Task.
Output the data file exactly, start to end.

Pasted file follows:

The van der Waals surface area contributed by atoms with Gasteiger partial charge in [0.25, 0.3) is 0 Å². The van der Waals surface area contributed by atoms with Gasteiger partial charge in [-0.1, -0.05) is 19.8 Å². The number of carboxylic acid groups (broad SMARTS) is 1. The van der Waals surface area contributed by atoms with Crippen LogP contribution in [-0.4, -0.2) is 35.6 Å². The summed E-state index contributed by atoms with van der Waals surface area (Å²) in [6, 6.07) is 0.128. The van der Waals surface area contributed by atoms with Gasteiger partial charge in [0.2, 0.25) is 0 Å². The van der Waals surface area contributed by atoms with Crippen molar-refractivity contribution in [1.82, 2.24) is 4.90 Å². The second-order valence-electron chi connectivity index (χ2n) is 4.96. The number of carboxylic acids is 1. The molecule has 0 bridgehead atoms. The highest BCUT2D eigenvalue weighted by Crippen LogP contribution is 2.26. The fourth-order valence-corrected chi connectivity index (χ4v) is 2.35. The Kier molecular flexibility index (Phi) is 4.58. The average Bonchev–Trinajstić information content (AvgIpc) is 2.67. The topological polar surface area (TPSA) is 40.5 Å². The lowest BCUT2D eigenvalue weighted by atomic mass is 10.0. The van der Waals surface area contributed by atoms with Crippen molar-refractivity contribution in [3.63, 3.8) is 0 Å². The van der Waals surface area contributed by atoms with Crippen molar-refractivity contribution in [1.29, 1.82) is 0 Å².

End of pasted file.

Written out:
The van der Waals surface area contributed by atoms with Gasteiger partial charge in [0.25, 0.3) is 0 Å². The van der Waals surface area contributed by atoms with Gasteiger partial charge in [-0.1, -0.05) is 19.8 Å². The number of carboxylic acid groups (broad SMARTS) is 1. The van der Waals surface area contributed by atoms with Crippen LogP contribution in [-0.4, -0.2) is 35.6 Å². The summed E-state index contributed by atoms with van der Waals surface area (Å²) in [6, 6.07) is 0.128. The van der Waals surface area contributed by atoms with Gasteiger partial charge in [0.2, 0.25) is 0 Å². The van der Waals surface area contributed by atoms with Crippen molar-refractivity contribution in [1.82, 2.24) is 4.90 Å². The second-order valence-electron chi connectivity index (χ2n) is 4.96. The number of carboxylic acids is 1. The molecule has 0 bridgehead atoms. The highest BCUT2D eigenvalue weighted by Crippen LogP contribution is 2.26. The fourth-order valence-corrected chi connectivity index (χ4v) is 2.35. The Kier molecular flexibility index (Phi) is 4.58. The average Bonchev–Trinajstić information content (AvgIpc) is 2.67. The topological polar surface area (TPSA) is 40.5 Å². The lowest BCUT2D eigenvalue weighted by atomic mass is 10.0. The van der Waals surface area contributed by atoms with Crippen molar-refractivity contribution in [3.63, 3.8) is 0 Å². The van der Waals surface area contributed by atoms with Crippen molar-refractivity contribution in [1.29, 1.82) is 0 Å².